You are right that there is a lot of showing off these days, because as Michael points out, the one thing that the younger generation cannot abide is the term from the first sentence I quoted that you haven't used . . . being unnoticed.  They all understand that they have to make a name for themselves to get where they want to go.  The problem is where that becomes more the point of their work, than how it plays on the golf course.


I know they all must think that I did the same thing back in my youth.  Luckily, I didn't have to, because minimalism was so different to what everyone else had been doing, that what I didn't do, attracted attention.  Yes, some of my early courses had more undulations in the greens than most modern designs, because I loved that part of many old courses, and it was one of the things that modern designers had abandoned.  But I was building those greens to reduce the need for other features, rather than to get attention as a great shaper.


The easiest way to contrast yourself with the best of minimalism is to be maximalist, and that's inevitably going to lead to excess.  Of course, some people like excess.  Quite possibly the majority of the next generation of golfers will prefer it.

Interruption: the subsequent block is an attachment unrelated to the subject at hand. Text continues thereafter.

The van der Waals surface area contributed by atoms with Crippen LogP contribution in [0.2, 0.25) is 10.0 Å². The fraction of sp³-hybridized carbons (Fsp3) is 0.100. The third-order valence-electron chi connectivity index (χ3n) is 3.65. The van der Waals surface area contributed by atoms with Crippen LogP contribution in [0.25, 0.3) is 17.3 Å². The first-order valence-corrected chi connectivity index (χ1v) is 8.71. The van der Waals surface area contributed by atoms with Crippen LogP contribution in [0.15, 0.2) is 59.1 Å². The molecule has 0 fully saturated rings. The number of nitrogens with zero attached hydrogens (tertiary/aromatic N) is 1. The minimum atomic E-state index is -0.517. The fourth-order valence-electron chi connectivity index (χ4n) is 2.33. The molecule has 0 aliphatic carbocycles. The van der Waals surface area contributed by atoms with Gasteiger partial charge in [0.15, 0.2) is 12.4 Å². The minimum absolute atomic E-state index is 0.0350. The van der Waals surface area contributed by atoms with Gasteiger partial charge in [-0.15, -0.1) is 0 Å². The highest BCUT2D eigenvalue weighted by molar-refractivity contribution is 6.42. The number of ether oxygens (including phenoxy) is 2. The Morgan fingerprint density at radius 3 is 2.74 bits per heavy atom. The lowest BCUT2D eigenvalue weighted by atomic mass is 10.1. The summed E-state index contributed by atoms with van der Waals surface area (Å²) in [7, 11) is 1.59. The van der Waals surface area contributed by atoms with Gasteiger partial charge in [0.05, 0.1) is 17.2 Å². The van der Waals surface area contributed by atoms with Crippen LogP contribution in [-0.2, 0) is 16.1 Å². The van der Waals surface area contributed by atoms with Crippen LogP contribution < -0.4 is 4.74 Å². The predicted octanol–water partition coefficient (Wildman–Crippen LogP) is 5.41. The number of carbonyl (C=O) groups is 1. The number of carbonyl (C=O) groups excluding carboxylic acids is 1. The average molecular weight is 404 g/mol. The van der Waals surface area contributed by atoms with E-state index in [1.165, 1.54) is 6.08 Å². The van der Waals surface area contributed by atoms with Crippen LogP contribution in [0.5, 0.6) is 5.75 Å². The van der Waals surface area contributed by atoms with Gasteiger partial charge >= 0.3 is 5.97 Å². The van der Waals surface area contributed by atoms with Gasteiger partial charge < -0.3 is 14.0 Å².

My comment was based on Michael’s last paragraph, not his choice of examples in the previous one.


Your comment about building greens to reduce the need for other features is exactly where I am coming from though. The point is not that features need to be tame or boring. It is that they need to be measured in their place on the golf course and not overdone in type or number. If a course has artistic greens that sit in an otherwise natural landscape, this “feels” right. I generally dislike visual overload when it has been designed / built.

If it looks cool, I like designed visual features. I also like artistic greens set in a natural landscape. I don't feel any need or desire to choose or decide what is best or better. It depends on how well executed the work is. These two stark choices and everything else is a chance to add variety to design.

Ciao
New plays planned for 2024: Fraserburgh, Turnberry, Isle of Harris, Benbecula, Askernish, Traigh, Minehead, St Medan, Hankley Common, Ashridge, Gog Magog Old & Cruden Bay St Olaf

Ally Mcintosh

  • Karma: +0/-0
Re: Subtle or boring
« Reply #43 on: March 07, 2023, 05:42:05 PM »
I like designed visual features as well, Sean. I think many designers these days don’t know when to stop “adding”.

Sean_A

  • Karma: +0/-0
Re: Subtle or boring
« Reply #44 on: March 07, 2023, 06:09:56 PM »
I like designed visual features as well, Sean. I think many designers these days don’t know when to stop “adding”.